healers
Aboriginal healers are bringing their 60,000-year-old tradition into medical clinics across Australia. Working alongside doctors and other health care providers, the traditional healers known as Ngangkaṟis are offering their ancient and powerful traditional healing methods in mainstream health settings.

Traditional healers have been working in their own communities for thousands of years with amazing results, and now they are sharing their wisdom and filling the gaps of Western medicine in South Australia's Royal Adelaide Hospital and many other rural clinics around the country. In South Australia, a policy of cultural respect in the public health system supports Indigenous patients to request a Traditional Aboriginal Healer and so today we can see Aboriginal traditional medicine and Western medicine working hand in hand.

Aboriginal Traditional Healers

It all started nearly seven years ago, when in 2012 the Aṉangu Ngangkaṟi Tjutaku Aboriginal Corporation (ANTAC), the first organisation of Aboriginal traditional healers in Australia, was set up by 18 registered Ngangkaṟi healers. This was the first official organisation of traditional healers in Australia. The group comes from the Central Desert and are hoping their work will inspire other Indigenous healers from around Australia to do the same.

The not-for-profit social enterprise supports the maintenance and practice of the Aboriginal traditional medical knowledge system today. ANTAC is the result of a shared vision between Dr Francesca Panzironi (an Italian researcher) and the Ngangkaṟi from the Aṉangu Pitjantjatjara Yankunytjatjara Lands (APY).

ANTAC representatives say: "We came together to bring Ngangkaṟi's healing to communities, families and individuals and reach out to as many people as possible."

ANTAC Chief Executive Dr Panzironi is passionate about bringing Indigenous wisdom to more people, and has authored a report: Hand in Hand. Report on Traditional Aboriginal Medicine, establishing the foundations for the recognition of Aboriginal traditional medicine in Australia and proposing its inclusion in Australia's national health care system. When she came to Australia to study how international legal standards related to Aboriginal traditional medicine, she was amazed at the lack of research or recognition of this 60,000-year-old body of knowledge. With her vision, today this is changing. The Ngangkaṟis are involved in outreach work and Dr Panzironi heads a team of Ngangkaṟi visiting major hospitals and rural clinics in Victoria, New South Wales, South Australia and Western Australia.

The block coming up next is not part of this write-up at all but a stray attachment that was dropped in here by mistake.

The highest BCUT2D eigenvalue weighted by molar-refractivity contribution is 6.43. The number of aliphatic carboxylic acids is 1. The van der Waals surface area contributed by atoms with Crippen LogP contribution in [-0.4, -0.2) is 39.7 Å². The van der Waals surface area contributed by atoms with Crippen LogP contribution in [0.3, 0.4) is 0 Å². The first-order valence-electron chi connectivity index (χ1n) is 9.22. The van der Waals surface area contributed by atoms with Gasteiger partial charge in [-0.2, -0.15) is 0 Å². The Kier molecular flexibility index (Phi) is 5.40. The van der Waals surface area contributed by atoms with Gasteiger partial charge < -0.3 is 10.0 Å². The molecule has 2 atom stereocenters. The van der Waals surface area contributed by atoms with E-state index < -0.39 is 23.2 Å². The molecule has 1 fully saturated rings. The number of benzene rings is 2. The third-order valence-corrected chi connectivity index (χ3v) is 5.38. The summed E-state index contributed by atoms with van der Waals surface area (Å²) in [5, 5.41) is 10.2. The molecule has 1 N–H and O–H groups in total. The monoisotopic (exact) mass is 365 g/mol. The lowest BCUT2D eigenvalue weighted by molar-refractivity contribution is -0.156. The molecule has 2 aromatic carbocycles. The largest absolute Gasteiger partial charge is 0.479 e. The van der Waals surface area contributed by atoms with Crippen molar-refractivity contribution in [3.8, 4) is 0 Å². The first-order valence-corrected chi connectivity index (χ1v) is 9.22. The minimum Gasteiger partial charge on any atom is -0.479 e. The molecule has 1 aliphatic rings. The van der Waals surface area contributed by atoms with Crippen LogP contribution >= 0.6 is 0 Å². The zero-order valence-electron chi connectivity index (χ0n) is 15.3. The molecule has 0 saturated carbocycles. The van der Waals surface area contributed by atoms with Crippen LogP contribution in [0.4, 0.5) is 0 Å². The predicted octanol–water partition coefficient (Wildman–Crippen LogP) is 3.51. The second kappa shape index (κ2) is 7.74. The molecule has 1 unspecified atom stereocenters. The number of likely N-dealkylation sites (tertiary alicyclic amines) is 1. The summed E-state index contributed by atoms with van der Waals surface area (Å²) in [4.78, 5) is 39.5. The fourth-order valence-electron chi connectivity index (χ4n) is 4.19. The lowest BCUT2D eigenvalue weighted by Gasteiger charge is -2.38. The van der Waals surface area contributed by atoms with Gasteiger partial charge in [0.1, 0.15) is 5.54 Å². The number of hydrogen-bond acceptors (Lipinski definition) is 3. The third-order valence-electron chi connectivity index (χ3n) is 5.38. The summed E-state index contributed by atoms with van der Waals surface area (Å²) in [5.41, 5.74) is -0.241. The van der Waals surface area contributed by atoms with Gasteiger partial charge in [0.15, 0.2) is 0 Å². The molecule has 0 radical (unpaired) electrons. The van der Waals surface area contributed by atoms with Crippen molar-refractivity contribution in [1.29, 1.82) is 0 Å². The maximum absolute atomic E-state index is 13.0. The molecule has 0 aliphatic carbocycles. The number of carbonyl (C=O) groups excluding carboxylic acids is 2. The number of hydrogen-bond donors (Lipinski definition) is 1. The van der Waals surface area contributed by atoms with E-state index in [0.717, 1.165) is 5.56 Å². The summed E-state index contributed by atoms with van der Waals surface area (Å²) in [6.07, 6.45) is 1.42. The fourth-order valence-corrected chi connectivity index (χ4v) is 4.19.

Bridging the Health Care Gap

For Indigenous people, seeing an Aboriginal traditional healer is vital to better health care. It supports them to be in touch with their culture, feel safe and comfortable and to trust the care provided. Health care providers have found more Indigenous people are coming to clinics now that they have the option to see a Ngangkaṟi.I n a country where there are significant gaps between Indigenous and non-Indigenous health, and the vast inequality includes shorter life expectancy, higher rates of infant mortality, poorer health and lower levels of education and employment, it is critical to support Indigenous health.

healing

Aboriginal Traditional Healers use bush medicine, massage and connection techniques.
In an interview with the ABC, Dr Panzaroni said Ngangkaṟi healers offer three main techniques, bush medicines, spirit realignment or a smoking ceremony. Natural medicines are used to cure ailments and their healing work also involves massage and connection techniques. Ms Panzironi told the ABC:
The healer identifies where the issues are and, through a specific method of healing, which is called panpooni, they take away whether it's pain, a blockage, or some kind of obstruction, with their hands.
Ngangkaṟi doesn't aim to replace Western medicine, they complement the work of Western doctors and bridge the gap of understanding of Indigenous patients and illnesses that are associated specifically to our lands. ANTAC believes traditional healers can play a vital part in the effort to close the gap in health outcomes between Indigenous and non-Indigenous people in Australia.

Natural Cures

The clinics offers a full day of one-to-one Ngangkaṟi treatments offered to clients or staff of health care services, institutions, Aboriginal and non-Aboriginal organisations and ANTAC provides Ngangkaṟi treatments on the premises of the requesting organisations to clients attending the Ngangkaṟi clinic on the day.

Ngangkaṟi use traditional natural medicines to cure ailments, which is similar to the way Western medicine works but without medicines made in a lab. No matter how different the techniques may be, the results speak for themselves, and hopefully going forward more and more traditional healers will be available in mainstream settings.